These three ladies show you how to live until old, learn until old

By April 17, 2017Current

TL;DR – This is how you do it.

There’s a saying that you can’t teach an old dog new tricks. And then again, there’s also the Chinese saying of 活到老,学到老, which literally translates as live until old, learn until old. Or, more formally, lifelong learning. That is the sort of belief that we need in this day and age.

But some people think that it’s difficult. Can we really learn new things when we are old?

Here are three ladies who haven proven to us that it can be done.

1. Masako Wakamiya made her first app at 81 years-old

Watch how Mdm Masako Wakamiya held court amongst the young people (via)

Sometimes, we think that old people and computers just don’t mix well. Some of us think that old people just don’t get computers. We laugh at the way they use just two fingers to slowly poke at the keyboard. We laugh at how they seem afriad that the computer will blow up if they poke at it. But if we think that all senior citizens are incapable of using the computer, we would be dead wrong.

Mdm Masako is an 81-year-old lady from Japan. She first learnt to use the computer when she was 60. This year, at the oh-so-tender age of 81, she made her first iOS app. The app she created, called Hinadan, is a game that shows people the correct way to place their traditional doll displays.

Mdm Masako also has a blog that features tutorials that teach people how to make art with Excel. She also publishes vlogs from her travels to the Mediterranean and New Zealand. Think that’s all? Nope! Not your average senior citizen, this energetic lady also runs a club for other retirees on active ageing.

Here’s her speaking at the TEDx talk in Tokyo, where she talked about active ageing in the digital world:

2. Gyoza-maker by day, by night…

Mdm Sumiko Iwamuro is a DJ. If you don’t think that’s impressive, maybe we should tell you that Mdm Sumiko is 82.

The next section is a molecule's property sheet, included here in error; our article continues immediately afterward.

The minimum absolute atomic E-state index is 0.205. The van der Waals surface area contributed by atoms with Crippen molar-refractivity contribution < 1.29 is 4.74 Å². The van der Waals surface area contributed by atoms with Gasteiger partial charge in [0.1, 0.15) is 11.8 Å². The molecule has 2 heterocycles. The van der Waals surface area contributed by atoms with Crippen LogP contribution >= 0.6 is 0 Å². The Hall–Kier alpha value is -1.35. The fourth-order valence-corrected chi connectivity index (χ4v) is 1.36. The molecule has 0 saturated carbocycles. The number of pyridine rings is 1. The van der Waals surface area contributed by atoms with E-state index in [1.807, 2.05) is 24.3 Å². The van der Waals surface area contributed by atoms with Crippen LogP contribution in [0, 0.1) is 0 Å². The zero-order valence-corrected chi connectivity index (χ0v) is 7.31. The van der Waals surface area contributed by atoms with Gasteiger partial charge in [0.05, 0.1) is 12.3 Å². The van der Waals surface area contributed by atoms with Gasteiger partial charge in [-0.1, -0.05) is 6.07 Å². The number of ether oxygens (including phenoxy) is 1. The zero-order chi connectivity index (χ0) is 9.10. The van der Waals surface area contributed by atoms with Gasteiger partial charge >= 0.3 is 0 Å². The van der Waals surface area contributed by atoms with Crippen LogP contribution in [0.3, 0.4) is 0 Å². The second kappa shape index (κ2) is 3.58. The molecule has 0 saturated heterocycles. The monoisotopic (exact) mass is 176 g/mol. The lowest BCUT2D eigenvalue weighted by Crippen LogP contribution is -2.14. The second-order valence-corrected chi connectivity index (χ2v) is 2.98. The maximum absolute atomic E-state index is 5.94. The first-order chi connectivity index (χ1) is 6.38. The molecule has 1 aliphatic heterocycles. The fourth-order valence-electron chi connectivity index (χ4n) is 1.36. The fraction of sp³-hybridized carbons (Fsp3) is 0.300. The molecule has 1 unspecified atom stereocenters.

She has been making gyoza for 60 years. Twelve years ago, when she was 70, she started mixing music. She actually spent a year at a DJ school. Her motivation? Her son needed some music for his birthday party. And the rest, as they would say it, is history.

Mdm Sumiko now spins DecaBarz and superclubs around the country. She goes by the moniker Sumirock. She describes the style of her music as “fundamentally techno” with garnishes of “jazz, French chanson and a bit of classical music”.

Young people who attend the events she spins at describe her events as having “a certain energy that goes beyond age that can equal any young person’s”.  And they think she’s cool!

Here’s more of Mdm Sumiko:

3. Getting a bachelor’s degree at 67

It’s not just Japanese ladies who are showing us that age is no barrier to learning new things. We have Mdm Rokiah Omar from Singapore. She’s 67 this year. She’s a retired parking attendant. She had always wished that she had attended a madrasah – an Islamic religious school – when she was a child.

Retired parking attendant, Madam Rokiah Omar, graduated with a bachelor’s degree in Islamic studies at 67 years old. (via)

And at the age of 67, she fulfilled her dreams. She recently graduated with a bachelor’s degree in Islamic studies. She did not finish her O-Levels. But she did get her first diploma in the Arabic language in her 40s. She said:

“I didn’t want age to be an obstacle to my learning”

Mdm Rokiah isn’t going to rest on her laurels. She’s going to continue learning. She is currently pursuing a certificate in Islamic psychology. She’ll start a working towards a master’s in Islamic studies next year.

Lifelong learning – it can be done

Or more accurately, in this day and age, it’s something that we MUST do. There are now different pathways and options under the SkillsFuture framework to assist each and every Singapore on our journey of lifelong learning. All the universities in Singapore have set up or are in the process of setting up centres dedicated to lifelong learning.


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Author CRC

Working on a startup is a scary crazy process. To destress, I write random stuff.

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